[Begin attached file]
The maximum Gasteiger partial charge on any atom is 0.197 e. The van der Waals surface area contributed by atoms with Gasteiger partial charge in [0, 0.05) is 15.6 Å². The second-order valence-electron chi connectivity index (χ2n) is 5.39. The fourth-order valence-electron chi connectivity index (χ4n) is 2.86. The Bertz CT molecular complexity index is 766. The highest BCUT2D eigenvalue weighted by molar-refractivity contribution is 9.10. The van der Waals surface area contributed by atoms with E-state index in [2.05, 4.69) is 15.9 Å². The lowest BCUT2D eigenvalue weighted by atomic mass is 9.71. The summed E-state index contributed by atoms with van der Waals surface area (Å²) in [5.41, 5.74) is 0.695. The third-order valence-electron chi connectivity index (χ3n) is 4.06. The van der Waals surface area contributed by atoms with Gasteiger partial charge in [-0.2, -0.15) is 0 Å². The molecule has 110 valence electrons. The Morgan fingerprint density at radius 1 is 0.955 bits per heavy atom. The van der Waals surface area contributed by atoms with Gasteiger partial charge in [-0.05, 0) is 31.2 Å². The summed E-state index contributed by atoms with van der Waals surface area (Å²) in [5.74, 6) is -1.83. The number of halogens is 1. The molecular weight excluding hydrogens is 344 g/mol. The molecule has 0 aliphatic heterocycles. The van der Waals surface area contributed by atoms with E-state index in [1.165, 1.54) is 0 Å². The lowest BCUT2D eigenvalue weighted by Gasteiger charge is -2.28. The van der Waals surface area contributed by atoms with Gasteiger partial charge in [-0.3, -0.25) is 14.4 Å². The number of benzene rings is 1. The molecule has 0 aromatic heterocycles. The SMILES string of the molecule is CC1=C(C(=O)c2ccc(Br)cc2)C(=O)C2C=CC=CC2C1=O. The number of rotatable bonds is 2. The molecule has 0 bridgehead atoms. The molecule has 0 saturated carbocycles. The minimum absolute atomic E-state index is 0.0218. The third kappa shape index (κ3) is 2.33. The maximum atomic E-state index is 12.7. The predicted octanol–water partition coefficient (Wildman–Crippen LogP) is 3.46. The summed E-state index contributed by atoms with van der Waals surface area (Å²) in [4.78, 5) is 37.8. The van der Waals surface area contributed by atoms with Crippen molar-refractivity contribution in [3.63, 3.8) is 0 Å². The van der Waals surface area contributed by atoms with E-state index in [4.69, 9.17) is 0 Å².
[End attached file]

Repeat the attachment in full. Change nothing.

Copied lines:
The maximum Gasteiger partial charge on any atom is 0.197 e. The van der Waals surface area contributed by atoms with Gasteiger partial charge in [0, 0.05) is 15.6 Å². The second-order valence-electron chi connectivity index (χ2n) is 5.39. The fourth-order valence-electron chi connectivity index (χ4n) is 2.86. The Bertz CT molecular complexity index is 766. The highest BCUT2D eigenvalue weighted by molar-refractivity contribution is 9.10. The van der Waals surface area contributed by atoms with E-state index in [2.05, 4.69) is 15.9 Å². The lowest BCUT2D eigenvalue weighted by atomic mass is 9.71. The summed E-state index contributed by atoms with van der Waals surface area (Å²) in [5.41, 5.74) is 0.695. The third-order valence-electron chi connectivity index (χ3n) is 4.06. The van der Waals surface area contributed by atoms with Gasteiger partial charge in [-0.2, -0.15) is 0 Å². The molecule has 110 valence electrons. The Morgan fingerprint density at radius 1 is 0.955 bits per heavy atom. The van der Waals surface area contributed by atoms with Gasteiger partial charge in [-0.05, 0) is 31.2 Å². The summed E-state index contributed by atoms with van der Waals surface area (Å²) in [5.74, 6) is -1.83. The number of halogens is 1. The molecular weight excluding hydrogens is 344 g/mol. The molecule has 0 aliphatic heterocycles. The van der Waals surface area contributed by atoms with E-state index in [1.165, 1.54) is 0 Å². The lowest BCUT2D eigenvalue weighted by Gasteiger charge is -2.28. The van der Waals surface area contributed by atoms with Gasteiger partial charge in [-0.3, -0.25) is 14.4 Å². The number of benzene rings is 1. The molecule has 0 aromatic heterocycles. The SMILES string of the molecule is CC1=C(C(=O)c2ccc(Br)cc2)C(=O)C2C=CC=CC2C1=O. The number of rotatable bonds is 2. The molecule has 0 bridgehead atoms. The molecule has 0 saturated carbocycles. The minimum absolute atomic E-state index is 0.0218. The third kappa shape index (κ3) is 2.33. The maximum atomic E-state index is 12.7. The predicted octanol–water partition coefficient (Wildman–Crippen LogP) is 3.46. The summed E-state index contributed by atoms with van der Waals surface area (Å²) in [4.78, 5) is 37.8. The van der Waals surface area contributed by atoms with Crippen molar-refractivity contribution in [3.63, 3.8) is 0 Å². The van der Waals surface area contributed by atoms with E-state index in [4.69, 9.17) is 0 Å².